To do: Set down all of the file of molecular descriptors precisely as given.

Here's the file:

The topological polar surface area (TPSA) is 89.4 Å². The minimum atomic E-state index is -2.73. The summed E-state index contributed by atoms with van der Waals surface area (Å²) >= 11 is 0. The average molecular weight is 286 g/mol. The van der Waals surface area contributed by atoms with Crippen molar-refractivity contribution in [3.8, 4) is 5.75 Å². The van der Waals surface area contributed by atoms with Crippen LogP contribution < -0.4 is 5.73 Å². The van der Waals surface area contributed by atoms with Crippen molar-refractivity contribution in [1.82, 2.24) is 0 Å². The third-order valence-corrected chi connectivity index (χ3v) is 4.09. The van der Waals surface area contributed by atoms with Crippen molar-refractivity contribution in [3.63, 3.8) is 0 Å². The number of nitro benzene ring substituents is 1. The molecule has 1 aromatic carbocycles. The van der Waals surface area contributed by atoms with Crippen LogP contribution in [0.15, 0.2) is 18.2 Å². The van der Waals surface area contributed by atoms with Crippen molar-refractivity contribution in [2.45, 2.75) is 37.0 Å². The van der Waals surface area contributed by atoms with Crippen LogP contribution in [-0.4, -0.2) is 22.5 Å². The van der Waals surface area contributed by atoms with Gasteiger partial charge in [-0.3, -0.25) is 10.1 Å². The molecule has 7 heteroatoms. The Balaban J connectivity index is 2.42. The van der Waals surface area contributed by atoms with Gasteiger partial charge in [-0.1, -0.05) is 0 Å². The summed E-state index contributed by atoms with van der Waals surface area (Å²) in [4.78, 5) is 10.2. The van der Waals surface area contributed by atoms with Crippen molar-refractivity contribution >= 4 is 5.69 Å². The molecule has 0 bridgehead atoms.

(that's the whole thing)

The topological polar surface area (TPSA) is 89.4 Å². The minimum atomic E-state index is -2.73. The summed E-state index contributed by atoms with van der Waals surface area (Å²) >= 11 is 0. The average molecular weight is 286 g/mol. The van der Waals surface area contributed by atoms with Crippen molar-refractivity contribution in [3.8, 4) is 5.75 Å². The van der Waals surface area contributed by atoms with Crippen LogP contribution < -0.4 is 5.73 Å². The van der Waals surface area contributed by atoms with Crippen molar-refractivity contribution in [1.82, 2.24) is 0 Å². The third-order valence-corrected chi connectivity index (χ3v) is 4.09. The van der Waals surface area contributed by atoms with Crippen molar-refractivity contribution in [3.63, 3.8) is 0 Å². The number of nitro benzene ring substituents is 1. The molecule has 1 aromatic carbocycles. The van der Waals surface area contributed by atoms with Crippen LogP contribution in [0.15, 0.2) is 18.2 Å². The van der Waals surface area contributed by atoms with Crippen molar-refractivity contribution in [2.45, 2.75) is 37.0 Å². The van der Waals surface area contributed by atoms with Crippen LogP contribution in [-0.4, -0.2) is 22.5 Å². The van der Waals surface area contributed by atoms with Gasteiger partial charge in [-0.3, -0.25) is 10.1 Å². The molecule has 7 heteroatoms. The Balaban J connectivity index is 2.42. The van der Waals surface area contributed by atoms with Gasteiger partial charge in [-0.1, -0.05) is 0 Å². The summed E-state index contributed by atoms with van der Waals surface area (Å²) in [4.78, 5) is 10.2. The van der Waals surface area contributed by atoms with Crippen molar-refractivity contribution >= 4 is 5.69 Å². The molecule has 0 bridgehead atoms.